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Australian Dictionary of Biography

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Wallis, William Dane (1882–1955)

by George Dicker

This article was published in Australian Dictionary of Biography, Volume 12, (MUP), 1990

William Dane Wallis (1882-1955), soldier and rural worker, was born on 14 February 1882 in Perth, son of William Alfred Wallis, builder, and his wife Harriett Henrietta Maria, née Jones. Enlisting for service in the South African War, young William left Fremantle in March 1900 as a bugler with the 3rd Western Australian (Mounted Infantry) Contingent which merged with a contingent from Victoria to be known as the '3rd Bushmen'; it served under Lieutenant-General Carrington in Rhodesia and, after the relief of Eland's River, under Lord Methuen and General Plumer.

Returning to Western Australia in May 1901, Wallis took up farming at Wagin. On 19 March 1908 he married Beatrice Annie Clark in the local Methodist Church. Giving his occupation as commercial traveller and his marital status as single, he enlisted in the Australian Imperial Force on 17 August 1914 and, with the rank of sergeant, left for Egypt in October with the 8th Battery, 3rd Field Artillery Brigade. Commanded by Major A. J. Bessell-Browne, the battery landed at Gallipoli on 25 April 1915 but its guns were not immediately brought ashore. On 4 May two field-guns were hauled up the precipitous slopes of Plateau 400. Under orders from Major General (Sir) William Bridges, Wallis led one of the crews which, three times on 5-6 May, used dragropes to bring its gun onto the crest whence it bombarded the enemy trenches at a range of 450 yards (411 m) while fully exposed to cross-fire. Awarded the Military Medal, he was mentioned in dispatches and commissioned on 16 August in the 1st Divisional Artillery; he was promoted lieutenant in December.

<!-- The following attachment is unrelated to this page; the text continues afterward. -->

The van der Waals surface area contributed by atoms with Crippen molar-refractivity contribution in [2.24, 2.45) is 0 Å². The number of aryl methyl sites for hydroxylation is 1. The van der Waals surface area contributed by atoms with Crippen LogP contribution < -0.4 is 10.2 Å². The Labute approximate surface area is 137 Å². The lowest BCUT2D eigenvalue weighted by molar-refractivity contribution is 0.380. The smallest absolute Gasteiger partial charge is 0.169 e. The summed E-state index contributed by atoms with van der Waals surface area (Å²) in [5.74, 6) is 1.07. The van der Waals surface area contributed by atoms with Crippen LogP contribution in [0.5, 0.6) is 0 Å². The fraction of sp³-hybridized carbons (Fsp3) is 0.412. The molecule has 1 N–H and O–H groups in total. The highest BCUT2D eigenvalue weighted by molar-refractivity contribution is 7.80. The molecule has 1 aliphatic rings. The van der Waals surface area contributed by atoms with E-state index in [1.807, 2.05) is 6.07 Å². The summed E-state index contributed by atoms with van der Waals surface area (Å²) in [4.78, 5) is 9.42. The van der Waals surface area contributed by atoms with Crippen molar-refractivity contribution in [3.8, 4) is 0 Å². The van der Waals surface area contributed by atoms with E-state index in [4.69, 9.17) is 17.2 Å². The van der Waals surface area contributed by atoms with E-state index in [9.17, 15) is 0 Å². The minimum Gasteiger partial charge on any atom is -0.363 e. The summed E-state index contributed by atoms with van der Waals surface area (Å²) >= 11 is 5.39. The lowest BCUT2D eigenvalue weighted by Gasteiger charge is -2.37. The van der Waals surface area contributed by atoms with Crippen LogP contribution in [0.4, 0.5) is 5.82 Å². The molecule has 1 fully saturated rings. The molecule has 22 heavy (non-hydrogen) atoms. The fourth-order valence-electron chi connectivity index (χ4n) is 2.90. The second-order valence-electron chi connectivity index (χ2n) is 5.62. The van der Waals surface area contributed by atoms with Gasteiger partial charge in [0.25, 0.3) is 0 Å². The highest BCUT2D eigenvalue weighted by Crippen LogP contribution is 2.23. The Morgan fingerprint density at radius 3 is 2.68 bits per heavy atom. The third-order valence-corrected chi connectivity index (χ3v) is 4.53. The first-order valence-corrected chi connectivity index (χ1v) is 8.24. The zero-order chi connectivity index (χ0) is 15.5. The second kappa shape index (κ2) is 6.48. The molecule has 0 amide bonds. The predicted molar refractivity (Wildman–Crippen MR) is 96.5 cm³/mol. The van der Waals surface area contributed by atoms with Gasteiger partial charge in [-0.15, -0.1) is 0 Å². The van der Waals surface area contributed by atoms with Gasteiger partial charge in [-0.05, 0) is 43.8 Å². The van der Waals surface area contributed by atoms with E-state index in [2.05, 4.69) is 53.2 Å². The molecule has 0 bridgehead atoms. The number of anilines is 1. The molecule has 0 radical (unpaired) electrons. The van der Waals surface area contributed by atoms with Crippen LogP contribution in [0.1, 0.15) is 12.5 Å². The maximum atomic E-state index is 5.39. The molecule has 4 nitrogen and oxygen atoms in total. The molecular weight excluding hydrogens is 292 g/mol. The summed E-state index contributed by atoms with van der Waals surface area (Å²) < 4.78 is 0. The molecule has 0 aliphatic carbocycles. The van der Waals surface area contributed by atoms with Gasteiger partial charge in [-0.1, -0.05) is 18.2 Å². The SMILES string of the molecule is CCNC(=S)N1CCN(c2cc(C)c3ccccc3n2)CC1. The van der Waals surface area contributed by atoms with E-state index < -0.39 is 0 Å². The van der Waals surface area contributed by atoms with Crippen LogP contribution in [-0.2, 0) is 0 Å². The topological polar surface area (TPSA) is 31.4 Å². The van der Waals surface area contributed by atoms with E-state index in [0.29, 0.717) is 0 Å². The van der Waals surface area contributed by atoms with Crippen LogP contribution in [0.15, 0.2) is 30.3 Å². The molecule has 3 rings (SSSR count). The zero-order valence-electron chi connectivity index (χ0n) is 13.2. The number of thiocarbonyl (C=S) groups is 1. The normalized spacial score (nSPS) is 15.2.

In March 1916 he embarked from Egypt for the Western Front with the 23rd Battery which became part of the 21st F.A. Brigade in May and saw action at Pozières. Evacuated ill in December, Wallis returned to the front in April 1917 and was appointed divisional trench mortar officer, 5th Divisional Artillery. He was promoted temporary captain next month, mentioned in dispatches for his 'initiative and determination' in the Ypres sector from July, and confirmed in rank on 5 September.

Commended for his work in the line from February to September 1918, Wallis won the Military Cross for his action on 17 October: while his unit supported the advance from the Selle River, he fearlessly rode forward on a motor cycle and obtained valuable information about the attacking troops. Promoted major that month, he was appointed commander of the 5th Divisional Ammunition Column and attended training at the School of Artillery, Shoeburyness, England. In January 1919 he was awarded a Bar to his Military Cross.

In December Wallis arrived in Australia; his A.I.F. appointment ended in March 1920. Although his wife and two children remained in Western Australia, he was demobilized in New South Wales. He worked as an agricultural labourer before becoming a clerk at Casino where he was a foundation member (1925) and later president of the sub-branch of the Returned Sailors' and Soldiers' Imperial League of Australia. In World War II he served as an enlistment officer; he was a board member (chairman 1944-50) of Casino Memorial Hospital and was prominent in the town's sporting activities. Wallis died in Concord Repatriation General Hospital on 28 March 1955 and was cremated with Anglican rites.

Select Bibliography

  • Australian Defence Department, Official Records of the Australian Military Dontingents to the War in South Africa, P. L. Murray ed (Melb, 1911)
  • C. E. W. Bean, The Story of Anzac, vol 2 (Syd, 1924)
  • C. E. W. Bean, Two Men I Knew (Syd, 1957)
  • Reveille (Sydney), 1 May 1955
  • Richmond River Express, 30 Mar 1955
  • records (Australian War Memorial).

Citation details

George Dicker, 'Wallis, William Dane (1882–1955)', Australian Dictionary of Biography, National Centre of Biography, Australian National University,, published first in hardcopy 1990, accessed online 24 September 2020.

This article was first published in hardcopy in Australian Dictionary of Biography, Volume 12, (MUP), 1990

View the front pages for Volume 12

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